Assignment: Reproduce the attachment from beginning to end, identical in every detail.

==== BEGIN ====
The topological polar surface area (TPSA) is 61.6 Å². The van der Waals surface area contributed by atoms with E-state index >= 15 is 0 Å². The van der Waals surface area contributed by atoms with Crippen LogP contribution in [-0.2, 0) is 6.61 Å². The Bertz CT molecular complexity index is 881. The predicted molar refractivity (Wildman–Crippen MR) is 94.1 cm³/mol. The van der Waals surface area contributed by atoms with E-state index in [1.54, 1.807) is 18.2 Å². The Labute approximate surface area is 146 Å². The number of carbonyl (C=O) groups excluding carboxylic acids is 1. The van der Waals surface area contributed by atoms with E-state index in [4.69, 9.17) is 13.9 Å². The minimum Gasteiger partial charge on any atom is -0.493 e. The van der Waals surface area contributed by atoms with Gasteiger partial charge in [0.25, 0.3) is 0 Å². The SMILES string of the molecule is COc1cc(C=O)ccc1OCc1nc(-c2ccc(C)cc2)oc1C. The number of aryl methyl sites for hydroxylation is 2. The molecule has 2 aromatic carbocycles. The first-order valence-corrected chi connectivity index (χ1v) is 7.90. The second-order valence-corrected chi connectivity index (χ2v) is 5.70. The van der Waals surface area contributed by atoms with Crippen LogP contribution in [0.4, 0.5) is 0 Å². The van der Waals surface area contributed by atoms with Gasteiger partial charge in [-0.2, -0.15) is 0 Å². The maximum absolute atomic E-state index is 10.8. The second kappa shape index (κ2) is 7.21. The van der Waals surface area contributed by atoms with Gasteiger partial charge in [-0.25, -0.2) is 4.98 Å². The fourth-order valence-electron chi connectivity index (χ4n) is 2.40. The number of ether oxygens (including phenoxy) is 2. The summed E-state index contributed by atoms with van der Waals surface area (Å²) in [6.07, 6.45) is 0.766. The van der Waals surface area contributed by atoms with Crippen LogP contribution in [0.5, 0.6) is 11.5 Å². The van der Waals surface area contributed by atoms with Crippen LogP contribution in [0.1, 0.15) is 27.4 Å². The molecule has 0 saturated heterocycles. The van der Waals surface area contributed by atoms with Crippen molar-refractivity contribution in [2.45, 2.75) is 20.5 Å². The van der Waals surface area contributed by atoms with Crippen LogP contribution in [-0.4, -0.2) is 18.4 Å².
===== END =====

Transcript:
The topological polar surface area (TPSA) is 61.6 Å². The van der Waals surface area contributed by atoms with E-state index >= 15 is 0 Å². The van der Waals surface area contributed by atoms with Crippen LogP contribution in [-0.2, 0) is 6.61 Å². The Bertz CT molecular complexity index is 881. The predicted molar refractivity (Wildman–Crippen MR) is 94.1 cm³/mol. The van der Waals surface area contributed by atoms with E-state index in [1.54, 1.807) is 18.2 Å². The Labute approximate surface area is 146 Å². The number of carbonyl (C=O) groups excluding carboxylic acids is 1. The van der Waals surface area contributed by atoms with E-state index in [4.69, 9.17) is 13.9 Å². The minimum Gasteiger partial charge on any atom is -0.493 e. The van der Waals surface area contributed by atoms with Gasteiger partial charge in [0.25, 0.3) is 0 Å². The SMILES string of the molecule is COc1cc(C=O)ccc1OCc1nc(-c2ccc(C)cc2)oc1C. The number of aryl methyl sites for hydroxylation is 2. The molecule has 2 aromatic carbocycles. The first-order valence-corrected chi connectivity index (χ1v) is 7.90. The second-order valence-corrected chi connectivity index (χ2v) is 5.70. The van der Waals surface area contributed by atoms with Crippen LogP contribution in [0.4, 0.5) is 0 Å². The van der Waals surface area contributed by atoms with Gasteiger partial charge in [-0.2, -0.15) is 0 Å². The maximum absolute atomic E-state index is 10.8. The second kappa shape index (κ2) is 7.21. The van der Waals surface area contributed by atoms with Gasteiger partial charge in [-0.25, -0.2) is 4.98 Å². The fourth-order valence-electron chi connectivity index (χ4n) is 2.40. The number of ether oxygens (including phenoxy) is 2. The summed E-state index contributed by atoms with van der Waals surface area (Å²) in [6.07, 6.45) is 0.766. The van der Waals surface area contributed by atoms with Crippen LogP contribution in [0.5, 0.6) is 11.5 Å². The van der Waals surface area contributed by atoms with Crippen LogP contribution in [0.1, 0.15) is 27.4 Å². The molecule has 0 saturated heterocycles. The van der Waals surface area contributed by atoms with Crippen molar-refractivity contribution in [2.45, 2.75) is 20.5 Å². The van der Waals surface area contributed by atoms with Crippen LogP contribution in [-0.4, -0.2) is 18.4 Å².